Sikh wedding have many events each with their own important and symbolic meanings, below is an explanation of some of the Traditional Sikh Wedding Ceremonies.
The Sikh wedding ceremony begins with the Roka or Thaka. Once the families of the bride and groom agree to the union of the couple, the groom and his close family members, visit the bride’s family. This is to show to the community that the couple are now engaged and will accept no other offer for marriage. A respected family members offers Ardaas (prayers) for the happiness of the couple. The groom’s mother then presents her future daughter-in-law gifts (in the form of a Chunni, sweets and cash). The bride’s parents then offer their son-in-law a Shagan (token gift) in the form of cash and sweets to formalize the announcement of the engagement.
This is the formal engagement ceremony. Laden with a complete collection of fine clothes, accessories, jewelry and toiletries, the groom’s family members go to the bride’s house along with the groom. The ceremony begins with prayers and kirtans (singing of hyms) in the presence of the holy book of the Sikhs, the Guru Granth Sahib. The bride’s mother gifts her son-in-law various gifts (including sweets, cash and jewellery). The bride will also receive gifts from her mother-in-law. Finally, the couple exchanges rings promising each other a life-long commitment of togetherness.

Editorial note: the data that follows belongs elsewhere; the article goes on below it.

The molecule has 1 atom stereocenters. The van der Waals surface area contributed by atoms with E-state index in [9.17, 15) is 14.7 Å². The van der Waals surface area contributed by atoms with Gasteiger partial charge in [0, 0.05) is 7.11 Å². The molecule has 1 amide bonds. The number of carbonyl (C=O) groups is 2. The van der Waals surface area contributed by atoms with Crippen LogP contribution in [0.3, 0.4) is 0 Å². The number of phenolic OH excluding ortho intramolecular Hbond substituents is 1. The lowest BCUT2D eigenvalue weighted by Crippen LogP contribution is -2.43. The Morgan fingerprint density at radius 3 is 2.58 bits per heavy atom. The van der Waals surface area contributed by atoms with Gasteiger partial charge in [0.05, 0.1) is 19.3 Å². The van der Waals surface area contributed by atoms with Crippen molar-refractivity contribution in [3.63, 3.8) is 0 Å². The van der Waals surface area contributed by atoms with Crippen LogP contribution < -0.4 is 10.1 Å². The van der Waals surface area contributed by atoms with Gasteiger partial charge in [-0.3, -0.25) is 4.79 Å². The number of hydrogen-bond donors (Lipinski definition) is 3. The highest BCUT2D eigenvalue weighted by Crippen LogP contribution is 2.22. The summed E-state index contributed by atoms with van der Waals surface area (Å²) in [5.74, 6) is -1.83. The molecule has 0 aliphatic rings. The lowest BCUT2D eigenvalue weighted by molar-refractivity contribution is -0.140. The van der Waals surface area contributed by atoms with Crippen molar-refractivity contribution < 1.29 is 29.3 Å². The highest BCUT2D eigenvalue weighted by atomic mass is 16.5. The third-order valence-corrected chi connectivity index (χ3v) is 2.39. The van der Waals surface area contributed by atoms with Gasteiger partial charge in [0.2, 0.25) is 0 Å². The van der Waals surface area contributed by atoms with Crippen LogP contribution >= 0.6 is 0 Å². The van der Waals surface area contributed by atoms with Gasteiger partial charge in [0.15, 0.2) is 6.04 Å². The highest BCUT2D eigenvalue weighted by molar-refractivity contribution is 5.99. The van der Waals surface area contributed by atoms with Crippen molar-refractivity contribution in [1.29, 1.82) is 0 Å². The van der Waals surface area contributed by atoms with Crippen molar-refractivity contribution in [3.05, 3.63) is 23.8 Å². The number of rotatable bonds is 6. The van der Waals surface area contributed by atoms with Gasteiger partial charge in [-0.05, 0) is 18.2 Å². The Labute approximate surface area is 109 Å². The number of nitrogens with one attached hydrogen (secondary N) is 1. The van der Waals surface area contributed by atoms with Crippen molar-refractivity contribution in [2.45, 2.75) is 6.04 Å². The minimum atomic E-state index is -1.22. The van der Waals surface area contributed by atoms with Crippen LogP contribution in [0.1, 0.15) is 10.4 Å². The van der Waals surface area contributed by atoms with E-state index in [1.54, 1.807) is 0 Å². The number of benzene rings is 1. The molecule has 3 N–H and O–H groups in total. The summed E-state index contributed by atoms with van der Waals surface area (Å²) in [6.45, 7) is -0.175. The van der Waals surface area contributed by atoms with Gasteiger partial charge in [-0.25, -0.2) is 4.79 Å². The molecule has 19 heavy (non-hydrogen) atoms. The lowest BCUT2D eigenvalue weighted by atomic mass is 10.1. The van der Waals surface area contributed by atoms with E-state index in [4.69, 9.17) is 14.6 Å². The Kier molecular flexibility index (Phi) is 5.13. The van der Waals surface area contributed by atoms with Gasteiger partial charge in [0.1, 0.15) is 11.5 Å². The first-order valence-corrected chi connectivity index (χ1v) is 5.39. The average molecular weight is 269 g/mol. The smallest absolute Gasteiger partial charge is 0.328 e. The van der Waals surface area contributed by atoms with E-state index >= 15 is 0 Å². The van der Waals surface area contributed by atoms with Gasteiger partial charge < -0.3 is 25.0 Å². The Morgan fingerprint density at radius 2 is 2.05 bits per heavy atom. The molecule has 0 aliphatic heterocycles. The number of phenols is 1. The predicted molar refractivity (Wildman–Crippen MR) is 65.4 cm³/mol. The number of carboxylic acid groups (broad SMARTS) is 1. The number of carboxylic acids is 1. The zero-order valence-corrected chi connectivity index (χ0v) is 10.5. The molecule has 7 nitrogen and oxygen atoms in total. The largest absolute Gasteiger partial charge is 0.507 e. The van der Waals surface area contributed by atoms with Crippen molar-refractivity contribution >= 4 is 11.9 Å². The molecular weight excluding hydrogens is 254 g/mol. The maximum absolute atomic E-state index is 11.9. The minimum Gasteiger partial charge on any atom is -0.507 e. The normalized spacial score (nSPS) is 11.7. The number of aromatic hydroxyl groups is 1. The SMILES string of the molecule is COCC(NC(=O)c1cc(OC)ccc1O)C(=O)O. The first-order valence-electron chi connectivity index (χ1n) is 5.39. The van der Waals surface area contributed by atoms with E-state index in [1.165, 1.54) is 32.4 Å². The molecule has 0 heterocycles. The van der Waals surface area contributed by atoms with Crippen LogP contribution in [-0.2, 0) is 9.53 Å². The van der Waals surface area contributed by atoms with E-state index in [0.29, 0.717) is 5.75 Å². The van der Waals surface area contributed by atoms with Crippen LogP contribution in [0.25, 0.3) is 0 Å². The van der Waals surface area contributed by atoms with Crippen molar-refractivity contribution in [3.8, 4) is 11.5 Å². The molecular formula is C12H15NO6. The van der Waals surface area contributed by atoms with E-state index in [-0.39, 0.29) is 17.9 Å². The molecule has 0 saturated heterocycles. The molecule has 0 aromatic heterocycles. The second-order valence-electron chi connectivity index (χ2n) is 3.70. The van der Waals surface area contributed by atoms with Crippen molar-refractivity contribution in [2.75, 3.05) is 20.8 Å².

The Maiya ceremony is a traditional Sikh wedding ceremony where the bride and groom are blessed with a mixture of turmeric powder and yogurt to give them glowing skin for their wedding day.
Is a fun-filled evening with music, dancing and drinking. Customarily, dancing to the beats of the dholak (small drum) was what sangeet meant. But in modern times, the dholak has been replaced with the DJ and sangeet promises to be a grand affair of fun and frolic.
At the Mehndi, family members and friends of the bride gather at the bride’s house. While the henna is being applied the bride is given advice by older women on married life.
This ceremony marks the tying of the auspicious red thread on the right wrist of the groom and the left wrist of the bride. Along with the gana, other auspicious items like cowrie shells, an iron key chain, pearls and a small bundle of sugar are also tied for good fortune.
Taking place just before the wedding day, a paste made from barley flour, turmeric and mustard oil is applied to the bodies of the bride and the groom for cleansing and beautifying them. This is followed by a ritual bath.
Simultaneously at the groom’s place, the groom’s sister-in-law accompanied by other female family members go to a nearby gurudwara to fill an earthen pitcher (gharoli) with water which is used to bathe the groom after the vatna ceremony.
The groom sits on a stool with cloth covering his head, one women holding each corner of the cloth. He is then given the ritual bath before he starts getting ready for the wedding.